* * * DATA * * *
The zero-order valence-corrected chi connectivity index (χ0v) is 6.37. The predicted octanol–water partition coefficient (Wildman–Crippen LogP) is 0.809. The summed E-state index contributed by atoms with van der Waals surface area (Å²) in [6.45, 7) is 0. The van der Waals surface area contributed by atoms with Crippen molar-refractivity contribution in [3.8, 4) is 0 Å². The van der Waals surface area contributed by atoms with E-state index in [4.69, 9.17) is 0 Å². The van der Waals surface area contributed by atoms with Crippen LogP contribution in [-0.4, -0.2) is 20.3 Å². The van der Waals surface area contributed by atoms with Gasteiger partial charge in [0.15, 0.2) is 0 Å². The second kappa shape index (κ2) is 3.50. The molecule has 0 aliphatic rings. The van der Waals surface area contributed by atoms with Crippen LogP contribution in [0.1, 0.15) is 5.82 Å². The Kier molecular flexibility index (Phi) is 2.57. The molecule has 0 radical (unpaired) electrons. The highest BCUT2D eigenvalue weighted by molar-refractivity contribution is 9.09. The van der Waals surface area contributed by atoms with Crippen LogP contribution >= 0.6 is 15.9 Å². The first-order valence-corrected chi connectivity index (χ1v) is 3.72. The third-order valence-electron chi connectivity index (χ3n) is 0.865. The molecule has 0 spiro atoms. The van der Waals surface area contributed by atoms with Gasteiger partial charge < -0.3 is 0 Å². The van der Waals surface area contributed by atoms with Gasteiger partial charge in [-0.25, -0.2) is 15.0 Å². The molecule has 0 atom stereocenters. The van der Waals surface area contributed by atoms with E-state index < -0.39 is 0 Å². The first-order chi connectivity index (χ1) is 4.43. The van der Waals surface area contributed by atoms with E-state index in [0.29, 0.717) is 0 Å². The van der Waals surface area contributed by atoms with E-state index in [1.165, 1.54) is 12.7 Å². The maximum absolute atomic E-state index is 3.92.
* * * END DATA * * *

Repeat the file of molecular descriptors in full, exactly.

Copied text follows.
The zero-order valence-corrected chi connectivity index (χ0v) is 6.37. The predicted octanol–water partition coefficient (Wildman–Crippen LogP) is 0.809. The summed E-state index contributed by atoms with van der Waals surface area (Å²) in [6.45, 7) is 0. The van der Waals surface area contributed by atoms with Crippen molar-refractivity contribution in [3.8, 4) is 0 Å². The van der Waals surface area contributed by atoms with E-state index in [4.69, 9.17) is 0 Å². The van der Waals surface area contributed by atoms with Crippen LogP contribution in [-0.4, -0.2) is 20.3 Å². The van der Waals surface area contributed by atoms with Gasteiger partial charge in [0.15, 0.2) is 0 Å². The second kappa shape index (κ2) is 3.50. The molecule has 0 aliphatic rings. The van der Waals surface area contributed by atoms with Crippen LogP contribution in [0.1, 0.15) is 5.82 Å². The Kier molecular flexibility index (Phi) is 2.57. The molecule has 0 radical (unpaired) electrons. The highest BCUT2D eigenvalue weighted by molar-refractivity contribution is 9.09. The van der Waals surface area contributed by atoms with Crippen LogP contribution >= 0.6 is 15.9 Å². The first-order valence-corrected chi connectivity index (χ1v) is 3.72. The third-order valence-electron chi connectivity index (χ3n) is 0.865. The molecule has 0 spiro atoms. The van der Waals surface area contributed by atoms with Gasteiger partial charge < -0.3 is 0 Å². The van der Waals surface area contributed by atoms with Gasteiger partial charge in [-0.25, -0.2) is 15.0 Å². The molecule has 0 atom stereocenters. The van der Waals surface area contributed by atoms with E-state index < -0.39 is 0 Å². The first-order chi connectivity index (χ1) is 4.43. The van der Waals surface area contributed by atoms with E-state index in [0.29, 0.717) is 0 Å². The van der Waals surface area contributed by atoms with E-state index in [1.165, 1.54) is 12.7 Å². The maximum absolute atomic E-state index is 3.92.